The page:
The P600 captures 16-megapixel images, and in offering such a powerful lens it aims to satisfy photographers who want SLR-like features, but don't want to lug around a big heavy camera and multiple lenses. The P600 is not small, but considering the power of its zoom lens, the roughly 5 by 3.4 by 4.2 inch body is compact. Also, the P600 is lightweight, at 1 pound, 4 ounces; though this makes the plasticky body feel a little vulnerable to rugged use.
The lens employs optical image stabilization, or lens-shift vibration reduction, to battle camera shake. This is extremely important at higher magnifications, and the P600 pulls it off very well. With the exception of the studio photos taken of our M&M man, all the photos on the Samples Page were taken handheld. There are many taken at full telephoto, including one of an early evening moon, and they all look quite sharp. Using a tripod would likely improve the result.
This Coolpix camera offers SLR-like features that give you a good amount of control offer the look of your images and put those settings within easy reach. For example, you get full manual mode in addition to aperture- and shutter-priority modes. Within the Custom Picture Control settings, you can set the desired amount of sharpening, contrast, and color saturation within each setting: Standard, Neutral, Vivid and Monochrome.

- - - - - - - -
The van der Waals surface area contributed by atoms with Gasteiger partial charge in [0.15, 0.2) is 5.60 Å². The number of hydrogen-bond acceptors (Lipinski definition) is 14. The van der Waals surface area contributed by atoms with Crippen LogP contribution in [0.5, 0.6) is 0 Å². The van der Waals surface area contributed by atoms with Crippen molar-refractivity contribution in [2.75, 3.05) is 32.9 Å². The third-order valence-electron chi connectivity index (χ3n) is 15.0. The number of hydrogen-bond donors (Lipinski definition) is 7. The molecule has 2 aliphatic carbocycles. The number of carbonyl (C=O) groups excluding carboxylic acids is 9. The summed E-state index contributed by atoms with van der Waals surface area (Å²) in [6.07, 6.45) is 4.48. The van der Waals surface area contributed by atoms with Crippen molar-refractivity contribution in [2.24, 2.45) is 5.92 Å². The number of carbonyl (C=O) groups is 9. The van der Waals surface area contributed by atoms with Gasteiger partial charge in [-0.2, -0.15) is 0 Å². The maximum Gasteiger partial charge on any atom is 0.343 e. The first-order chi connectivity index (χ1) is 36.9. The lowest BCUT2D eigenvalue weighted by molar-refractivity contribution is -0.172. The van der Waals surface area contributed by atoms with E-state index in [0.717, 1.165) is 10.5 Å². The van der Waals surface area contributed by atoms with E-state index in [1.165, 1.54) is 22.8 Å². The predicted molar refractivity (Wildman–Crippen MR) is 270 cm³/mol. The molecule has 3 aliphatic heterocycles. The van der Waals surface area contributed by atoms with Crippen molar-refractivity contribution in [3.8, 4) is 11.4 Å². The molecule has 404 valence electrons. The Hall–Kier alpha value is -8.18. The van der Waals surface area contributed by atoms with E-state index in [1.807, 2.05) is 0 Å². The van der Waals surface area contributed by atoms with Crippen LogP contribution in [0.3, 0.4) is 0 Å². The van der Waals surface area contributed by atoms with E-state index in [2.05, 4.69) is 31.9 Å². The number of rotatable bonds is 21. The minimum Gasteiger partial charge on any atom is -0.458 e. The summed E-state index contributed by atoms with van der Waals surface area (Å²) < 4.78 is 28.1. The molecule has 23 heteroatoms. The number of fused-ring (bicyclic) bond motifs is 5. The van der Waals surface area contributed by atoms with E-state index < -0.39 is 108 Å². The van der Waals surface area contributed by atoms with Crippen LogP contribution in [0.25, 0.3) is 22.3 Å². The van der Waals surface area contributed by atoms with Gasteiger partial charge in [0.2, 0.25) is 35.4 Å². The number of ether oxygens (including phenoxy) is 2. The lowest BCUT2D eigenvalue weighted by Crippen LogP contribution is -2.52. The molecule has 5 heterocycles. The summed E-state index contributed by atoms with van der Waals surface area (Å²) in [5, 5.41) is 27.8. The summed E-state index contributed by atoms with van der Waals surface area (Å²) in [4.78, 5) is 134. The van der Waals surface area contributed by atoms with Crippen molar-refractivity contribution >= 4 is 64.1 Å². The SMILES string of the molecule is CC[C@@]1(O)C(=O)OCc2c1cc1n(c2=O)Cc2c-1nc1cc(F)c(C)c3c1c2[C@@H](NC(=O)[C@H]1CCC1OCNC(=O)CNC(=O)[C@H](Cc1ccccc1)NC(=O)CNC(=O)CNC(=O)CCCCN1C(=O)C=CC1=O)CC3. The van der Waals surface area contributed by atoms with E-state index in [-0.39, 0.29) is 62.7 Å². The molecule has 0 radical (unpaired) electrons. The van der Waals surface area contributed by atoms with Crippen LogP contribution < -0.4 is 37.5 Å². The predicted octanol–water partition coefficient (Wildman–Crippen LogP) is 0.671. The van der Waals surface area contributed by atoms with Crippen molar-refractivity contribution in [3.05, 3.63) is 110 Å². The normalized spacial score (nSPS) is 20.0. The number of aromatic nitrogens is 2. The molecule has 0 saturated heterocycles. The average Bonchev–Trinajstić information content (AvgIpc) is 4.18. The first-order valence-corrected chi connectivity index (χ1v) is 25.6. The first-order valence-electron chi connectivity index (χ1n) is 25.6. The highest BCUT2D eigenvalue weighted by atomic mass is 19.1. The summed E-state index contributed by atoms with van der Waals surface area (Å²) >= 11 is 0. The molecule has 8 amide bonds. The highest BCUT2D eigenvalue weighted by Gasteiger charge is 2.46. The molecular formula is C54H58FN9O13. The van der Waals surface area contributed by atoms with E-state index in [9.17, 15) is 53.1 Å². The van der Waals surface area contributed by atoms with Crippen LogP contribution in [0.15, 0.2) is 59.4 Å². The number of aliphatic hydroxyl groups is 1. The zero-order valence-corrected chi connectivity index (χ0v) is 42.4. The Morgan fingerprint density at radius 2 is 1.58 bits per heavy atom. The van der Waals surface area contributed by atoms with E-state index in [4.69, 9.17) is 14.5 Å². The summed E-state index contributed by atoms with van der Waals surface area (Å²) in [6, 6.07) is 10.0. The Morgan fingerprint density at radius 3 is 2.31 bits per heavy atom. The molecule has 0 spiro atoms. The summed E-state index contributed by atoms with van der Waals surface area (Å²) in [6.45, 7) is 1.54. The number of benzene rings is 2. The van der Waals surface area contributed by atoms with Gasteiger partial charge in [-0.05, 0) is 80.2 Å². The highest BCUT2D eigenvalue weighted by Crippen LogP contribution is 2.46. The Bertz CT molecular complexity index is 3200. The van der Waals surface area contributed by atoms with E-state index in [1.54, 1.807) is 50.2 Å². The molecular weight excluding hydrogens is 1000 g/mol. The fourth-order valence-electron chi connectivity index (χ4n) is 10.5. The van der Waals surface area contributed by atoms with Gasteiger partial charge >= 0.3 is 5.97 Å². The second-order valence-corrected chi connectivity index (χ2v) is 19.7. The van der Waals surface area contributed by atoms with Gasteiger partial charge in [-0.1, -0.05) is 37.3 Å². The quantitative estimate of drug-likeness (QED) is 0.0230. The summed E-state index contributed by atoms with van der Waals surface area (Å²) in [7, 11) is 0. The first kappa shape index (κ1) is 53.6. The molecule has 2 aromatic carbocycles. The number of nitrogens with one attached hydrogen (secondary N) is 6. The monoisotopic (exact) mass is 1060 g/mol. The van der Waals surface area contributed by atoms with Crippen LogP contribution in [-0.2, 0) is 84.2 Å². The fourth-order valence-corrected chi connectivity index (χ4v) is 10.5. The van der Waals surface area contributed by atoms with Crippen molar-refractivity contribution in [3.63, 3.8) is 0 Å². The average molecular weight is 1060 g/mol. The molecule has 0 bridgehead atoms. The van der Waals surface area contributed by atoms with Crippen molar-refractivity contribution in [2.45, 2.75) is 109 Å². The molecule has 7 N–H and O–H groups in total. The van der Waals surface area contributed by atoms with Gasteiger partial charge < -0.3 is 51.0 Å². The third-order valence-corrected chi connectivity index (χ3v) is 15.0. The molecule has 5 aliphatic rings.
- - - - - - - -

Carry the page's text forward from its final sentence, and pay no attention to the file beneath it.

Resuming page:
On the top panel behind the shutter-release button, there's a programmable function (Fn) button that you can assign to pull up one of nine menus (continuous shooting is the default). You also can set the secondary zoom control lever on the lens barrel to launch manual focus (a zoom ring also surrounds the shutter-release button). The thumb dial at the top of the back panel and the multi-selector four-way dial are helpful tools for navigating menus quickly and making changes to shutter speed and aperture; depending on the mode you are using.
You get a decent assortment of scene modes - 21 in all if you include Scene Auto Selector mode - with three of them given their own position on the mode dial: Night landscape, Night portrait, and Landscape. In addition, there are nine effects you can apply to your images, either during shooting or after the fact in playback mode.
The high-resolution LCD (921,000 dots) swivels outward and can be rotated 90 degrees downward and 270 degrees forward, which allows you to frame shots on the LCD while taking self portraits. This also allows you to fold up the LCD against the camera body to protect it. You also can frame your shots using the electronic viewfinder. This is only a good option in a pinch, however, such as when bright sunlight obscures the LCD. For me, looking at the electronic viewfinder is like peering through a small opening at a tiny TV set - maybe in part because I wear glasses, which put me at a greater distance from the EV screen.
Alternatively, you could use your Android or iOS smart device to take photos, and to view them. With the built-in WiFi, you simply install the dedicated software on your mobile device to control the camera remotely.